Planning a wedding | Your Relationship Specialist

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Planning a wedding

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How exciting – you have decided to get married!  And you start planning the wedding. So much to think about. The date, venue, catering, invitees, choosing the major participants such as best man, bridesmaids.

As exciting as it can all be it can also be extremely stressful. Weddings have become more and more elaborate – and costly.  As couples vie to have the best, most expensive, and lavish event than their friends before them.

Hen and stag parties

These too have become more extravagant, often turning into weekend events, with venues abroad. Lots of alcohol is often consumed and sadly there are times this evokes misunderstandings, arguments or even fights.


This too has become more and more lavish as couples decide to go further and further afield to exotic locations. Adding to the expense.

Spending huge amounts of money on a wedding does not mean it will make the marriage any better

In fact I would suggest that if it means there are huge debts incurred it is not a great start to marriage.

The tradition of the father of the bride paying for the wedding does not happen as often these days. This could be as a result of parents splitting up and forming new relationships. Meaning there is not sufficient funds to pay for the wedding.

Wealthier families may still conform to tradition, or there are the forward planning families who have saved for their daughter’s wedding.

These days it seems far more usual for couples to pay for the event themselves.

Moving on to the emotional issues that I have experienced myself as well with friends and family, including upsets and arguments about who should or should not be on the guest list.

People feeling snubbed if they are not invited and at times others boycott the wedding in protest.

It all mars the event. Making the lead up to what should be a joyful celebration stressful and anxiety making.

The bride to be can often feel she is not the right size or shape and launches into a fitness and weight regime. Adding to the building of pressure.

The couple want a fairytale wedding, aiming for utopia. I wonder whether this is to falsely keep the magic alive – the Romantic Love they experienced at the start of their relationship. They get frustrated if and when things don’t go to plan, (which is expecting a lot) for in real life mishaps happen and things go awry.

I often wonder what this is about. Do the couple fear that if they don’t have the fairytale wedding it will break the spell?

I also wonder if sometimes it is peer pressure and a sense of wanting to out do others. Just who are they in competition with? I think they often lose sight of what a wedding is about.

Two people joining together and making a commitment to stay together, loving and caring for each other, through the bad times as well as the good times. They invite their friends and family to witness and celebrate this

The day arrives amid much excitement and angst. Will everyone involved be well for the day? Will either the bride or groom change their minds at the last minute? Heaven forbid!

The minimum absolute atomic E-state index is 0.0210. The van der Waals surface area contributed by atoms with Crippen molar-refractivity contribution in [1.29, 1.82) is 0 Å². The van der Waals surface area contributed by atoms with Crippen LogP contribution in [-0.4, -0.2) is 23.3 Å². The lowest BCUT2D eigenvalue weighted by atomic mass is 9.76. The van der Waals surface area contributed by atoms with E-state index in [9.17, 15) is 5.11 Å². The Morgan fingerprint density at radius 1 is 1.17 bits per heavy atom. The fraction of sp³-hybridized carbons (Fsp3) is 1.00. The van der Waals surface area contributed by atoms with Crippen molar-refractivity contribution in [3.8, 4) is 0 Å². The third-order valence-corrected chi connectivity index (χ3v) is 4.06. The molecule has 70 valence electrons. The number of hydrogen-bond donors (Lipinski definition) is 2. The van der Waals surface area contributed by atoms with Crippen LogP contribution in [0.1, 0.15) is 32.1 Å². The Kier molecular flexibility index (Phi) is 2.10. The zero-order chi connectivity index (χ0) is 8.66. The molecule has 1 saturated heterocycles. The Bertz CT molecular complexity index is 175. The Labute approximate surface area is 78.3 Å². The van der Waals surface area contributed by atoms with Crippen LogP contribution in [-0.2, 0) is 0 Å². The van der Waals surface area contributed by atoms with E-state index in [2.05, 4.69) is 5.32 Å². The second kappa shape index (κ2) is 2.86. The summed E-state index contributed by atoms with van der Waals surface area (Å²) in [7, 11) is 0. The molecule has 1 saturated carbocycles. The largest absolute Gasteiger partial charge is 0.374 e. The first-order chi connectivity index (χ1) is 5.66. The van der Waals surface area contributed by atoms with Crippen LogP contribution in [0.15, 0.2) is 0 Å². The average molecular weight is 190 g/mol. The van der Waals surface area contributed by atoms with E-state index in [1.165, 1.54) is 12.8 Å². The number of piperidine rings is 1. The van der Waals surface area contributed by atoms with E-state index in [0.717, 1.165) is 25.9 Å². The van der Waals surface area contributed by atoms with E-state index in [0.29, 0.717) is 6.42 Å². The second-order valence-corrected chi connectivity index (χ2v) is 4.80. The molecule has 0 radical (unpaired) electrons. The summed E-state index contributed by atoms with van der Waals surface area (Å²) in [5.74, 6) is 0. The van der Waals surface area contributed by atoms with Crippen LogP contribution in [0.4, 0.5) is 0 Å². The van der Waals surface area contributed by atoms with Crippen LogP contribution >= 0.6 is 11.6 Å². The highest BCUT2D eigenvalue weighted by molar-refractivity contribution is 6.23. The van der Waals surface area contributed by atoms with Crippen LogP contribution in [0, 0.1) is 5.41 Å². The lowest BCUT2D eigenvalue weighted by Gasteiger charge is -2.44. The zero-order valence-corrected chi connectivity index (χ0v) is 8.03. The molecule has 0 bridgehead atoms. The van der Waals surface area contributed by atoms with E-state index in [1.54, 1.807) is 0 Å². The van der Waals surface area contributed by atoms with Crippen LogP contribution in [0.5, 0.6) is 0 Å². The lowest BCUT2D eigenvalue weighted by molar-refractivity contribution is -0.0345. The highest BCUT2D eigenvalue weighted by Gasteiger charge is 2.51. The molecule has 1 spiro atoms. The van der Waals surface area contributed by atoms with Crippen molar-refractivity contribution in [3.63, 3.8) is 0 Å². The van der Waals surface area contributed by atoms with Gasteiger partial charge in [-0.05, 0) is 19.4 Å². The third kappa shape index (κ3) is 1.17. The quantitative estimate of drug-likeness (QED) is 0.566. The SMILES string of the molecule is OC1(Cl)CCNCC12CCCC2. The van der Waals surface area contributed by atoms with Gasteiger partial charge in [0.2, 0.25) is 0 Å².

I have heard of the wedding flowers being dead on arrival, the cake getting damaged on the way to the venue, the cars not turning up….. As well as many other catastrophes. It’s called life, and these things can happen. But there is so much pressure on ensuring the day is perfect, it just adds to anxieties.

I recall on the day of my wedding I went to the hairdressers in the morning and then to a friends for a cuppa. Just to avoid all the angst and mayhem occurring back at home. It was a wise move as I returned to the house with everyone else in a tiz,  but I felt calm and relaxed and just disappeared into my bedroom to get ready, leaving the hubbub downstairs. My mother was always stressed so it was good for me to keep my, distance.   By today’s standards the wedding was quite a modest affair, but it was enjoyed by everyone, especially me.

Although over the years I have experienced some awful behaviour, often fuelled by alcohol, including fights between guests, often spoiling what should be a joyful celebration.

The wedding night

After such an eventful day, one or both can feel tired and maybe have drunk a little too much alcohol. So a night of passion maybe unlikely.

So take the pressure off yourselves and remember you have the rest of your lives together. Enjoy being together, just cuddling up. It’s just as nice to experience intimacy without having full sex.

The honeymoon

Many couples nowadays quite wisely delay their honeymoon until some time after the wedding. For whilst it’s nice to get away and relax, with all the excitement of the big day newly weds may feel too exhausted to travel immediately after the wedding. But if you do decide to go away straight after the wedding, remember to be kind to yourself and each other. Otherwise you will be starting married life experiencing arguments, and the longed for holiday of your dreams may turn into a nightmare. Not a great start to the marriage.

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